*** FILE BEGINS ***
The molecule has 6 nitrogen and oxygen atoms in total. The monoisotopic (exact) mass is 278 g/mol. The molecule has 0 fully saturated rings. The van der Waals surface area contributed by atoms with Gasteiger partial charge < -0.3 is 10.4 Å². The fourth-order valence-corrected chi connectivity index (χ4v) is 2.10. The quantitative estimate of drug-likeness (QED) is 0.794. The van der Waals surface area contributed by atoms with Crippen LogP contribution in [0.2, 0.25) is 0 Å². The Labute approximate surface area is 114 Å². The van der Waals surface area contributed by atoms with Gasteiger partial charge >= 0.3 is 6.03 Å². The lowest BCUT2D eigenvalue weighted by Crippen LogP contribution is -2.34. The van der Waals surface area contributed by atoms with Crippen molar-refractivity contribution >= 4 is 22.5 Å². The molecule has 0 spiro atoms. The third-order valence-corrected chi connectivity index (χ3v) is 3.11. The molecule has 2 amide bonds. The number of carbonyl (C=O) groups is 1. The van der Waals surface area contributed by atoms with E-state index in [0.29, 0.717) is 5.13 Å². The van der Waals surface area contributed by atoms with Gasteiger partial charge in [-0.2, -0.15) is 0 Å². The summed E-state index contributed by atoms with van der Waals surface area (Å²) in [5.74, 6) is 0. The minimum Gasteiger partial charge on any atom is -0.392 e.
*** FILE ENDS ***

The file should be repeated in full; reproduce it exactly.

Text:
The molecule has 6 nitrogen and oxygen atoms in total. The monoisotopic (exact) mass is 278 g/mol. The molecule has 0 fully saturated rings. The van der Waals surface area contributed by atoms with Gasteiger partial charge < -0.3 is 10.4 Å². The fourth-order valence-corrected chi connectivity index (χ4v) is 2.10. The quantitative estimate of drug-likeness (QED) is 0.794. The van der Waals surface area contributed by atoms with Crippen LogP contribution in [0.2, 0.25) is 0 Å². The Labute approximate surface area is 114 Å². The van der Waals surface area contributed by atoms with Gasteiger partial charge >= 0.3 is 6.03 Å². The lowest BCUT2D eigenvalue weighted by Crippen LogP contribution is -2.34. The van der Waals surface area contributed by atoms with Crippen molar-refractivity contribution >= 4 is 22.5 Å². The molecule has 0 spiro atoms. The third-order valence-corrected chi connectivity index (χ3v) is 3.11. The molecule has 2 amide bonds. The number of carbonyl (C=O) groups is 1. The van der Waals surface area contributed by atoms with E-state index in [0.29, 0.717) is 5.13 Å². The van der Waals surface area contributed by atoms with Gasteiger partial charge in [-0.2, -0.15) is 0 Å². The summed E-state index contributed by atoms with van der Waals surface area (Å²) in [5.74, 6) is 0. The minimum Gasteiger partial charge on any atom is -0.392 e.